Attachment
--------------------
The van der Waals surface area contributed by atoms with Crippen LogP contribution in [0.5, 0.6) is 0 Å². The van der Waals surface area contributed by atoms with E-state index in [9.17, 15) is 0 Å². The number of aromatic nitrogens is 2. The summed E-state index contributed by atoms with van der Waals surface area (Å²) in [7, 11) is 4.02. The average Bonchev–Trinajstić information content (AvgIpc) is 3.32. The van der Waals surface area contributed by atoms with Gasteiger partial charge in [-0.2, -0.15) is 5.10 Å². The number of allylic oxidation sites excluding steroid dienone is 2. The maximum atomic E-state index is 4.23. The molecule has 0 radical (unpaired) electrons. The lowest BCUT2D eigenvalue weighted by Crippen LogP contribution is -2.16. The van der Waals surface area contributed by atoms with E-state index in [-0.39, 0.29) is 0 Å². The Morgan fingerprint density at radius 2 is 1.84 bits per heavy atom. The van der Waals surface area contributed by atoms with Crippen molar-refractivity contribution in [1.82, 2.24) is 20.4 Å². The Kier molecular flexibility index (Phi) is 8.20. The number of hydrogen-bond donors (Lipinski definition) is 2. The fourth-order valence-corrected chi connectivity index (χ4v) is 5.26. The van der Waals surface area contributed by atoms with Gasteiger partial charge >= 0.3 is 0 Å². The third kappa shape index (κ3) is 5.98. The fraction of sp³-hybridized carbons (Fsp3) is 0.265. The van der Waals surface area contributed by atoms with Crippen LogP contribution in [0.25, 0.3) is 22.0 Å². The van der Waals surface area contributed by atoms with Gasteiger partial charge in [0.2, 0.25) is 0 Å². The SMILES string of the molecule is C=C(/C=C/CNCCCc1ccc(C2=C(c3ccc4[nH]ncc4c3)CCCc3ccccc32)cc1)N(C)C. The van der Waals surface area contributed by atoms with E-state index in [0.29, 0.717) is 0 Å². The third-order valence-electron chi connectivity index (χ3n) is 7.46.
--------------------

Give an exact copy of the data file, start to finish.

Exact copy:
The van der Waals surface area contributed by atoms with Crippen LogP contribution in [0.5, 0.6) is 0 Å². The van der Waals surface area contributed by atoms with E-state index in [9.17, 15) is 0 Å². The number of aromatic nitrogens is 2. The summed E-state index contributed by atoms with van der Waals surface area (Å²) in [7, 11) is 4.02. The average Bonchev–Trinajstić information content (AvgIpc) is 3.32. The van der Waals surface area contributed by atoms with Gasteiger partial charge in [-0.2, -0.15) is 5.10 Å². The number of allylic oxidation sites excluding steroid dienone is 2. The maximum atomic E-state index is 4.23. The molecule has 0 radical (unpaired) electrons. The lowest BCUT2D eigenvalue weighted by Crippen LogP contribution is -2.16. The van der Waals surface area contributed by atoms with E-state index in [-0.39, 0.29) is 0 Å². The Morgan fingerprint density at radius 2 is 1.84 bits per heavy atom. The van der Waals surface area contributed by atoms with Crippen molar-refractivity contribution in [1.82, 2.24) is 20.4 Å². The Kier molecular flexibility index (Phi) is 8.20. The number of hydrogen-bond donors (Lipinski definition) is 2. The fourth-order valence-corrected chi connectivity index (χ4v) is 5.26. The van der Waals surface area contributed by atoms with Gasteiger partial charge >= 0.3 is 0 Å². The third kappa shape index (κ3) is 5.98. The fraction of sp³-hybridized carbons (Fsp3) is 0.265. The van der Waals surface area contributed by atoms with Crippen LogP contribution in [0.25, 0.3) is 22.0 Å². The van der Waals surface area contributed by atoms with Gasteiger partial charge in [0.2, 0.25) is 0 Å². The SMILES string of the molecule is C=C(/C=C/CNCCCc1ccc(C2=C(c3ccc4[nH]ncc4c3)CCCc3ccccc32)cc1)N(C)C. The van der Waals surface area contributed by atoms with E-state index in [0.29, 0.717) is 0 Å². The third-order valence-electron chi connectivity index (χ3n) is 7.46.